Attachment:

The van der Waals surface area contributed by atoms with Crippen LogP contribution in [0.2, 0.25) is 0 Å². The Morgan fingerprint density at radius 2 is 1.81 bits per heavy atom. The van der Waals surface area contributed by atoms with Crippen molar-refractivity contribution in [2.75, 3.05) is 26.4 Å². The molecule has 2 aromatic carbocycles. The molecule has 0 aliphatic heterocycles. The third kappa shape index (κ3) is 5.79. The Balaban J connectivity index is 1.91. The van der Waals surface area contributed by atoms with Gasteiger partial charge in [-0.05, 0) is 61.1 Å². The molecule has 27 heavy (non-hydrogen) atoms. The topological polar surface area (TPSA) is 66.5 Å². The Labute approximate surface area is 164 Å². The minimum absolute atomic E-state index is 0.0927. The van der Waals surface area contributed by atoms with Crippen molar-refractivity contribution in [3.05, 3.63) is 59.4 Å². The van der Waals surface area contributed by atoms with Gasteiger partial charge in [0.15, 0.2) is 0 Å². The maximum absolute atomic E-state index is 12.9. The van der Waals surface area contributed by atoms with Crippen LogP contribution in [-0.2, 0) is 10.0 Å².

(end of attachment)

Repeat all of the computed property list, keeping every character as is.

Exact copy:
The van der Waals surface area contributed by atoms with Crippen LogP contribution in [0.2, 0.25) is 0 Å². The Morgan fingerprint density at radius 2 is 1.81 bits per heavy atom. The van der Waals surface area contributed by atoms with Crippen molar-refractivity contribution in [2.75, 3.05) is 26.4 Å². The molecule has 2 aromatic carbocycles. The molecule has 0 aliphatic heterocycles. The third kappa shape index (κ3) is 5.79. The Balaban J connectivity index is 1.91. The van der Waals surface area contributed by atoms with Gasteiger partial charge in [-0.05, 0) is 61.1 Å². The molecule has 27 heavy (non-hydrogen) atoms. The topological polar surface area (TPSA) is 66.5 Å². The Labute approximate surface area is 164 Å². The minimum absolute atomic E-state index is 0.0927. The van der Waals surface area contributed by atoms with Crippen molar-refractivity contribution in [3.05, 3.63) is 59.4 Å². The van der Waals surface area contributed by atoms with Gasteiger partial charge in [0.15, 0.2) is 0 Å². The maximum absolute atomic E-state index is 12.9. The van der Waals surface area contributed by atoms with Crippen LogP contribution in [-0.2, 0) is 10.0 Å².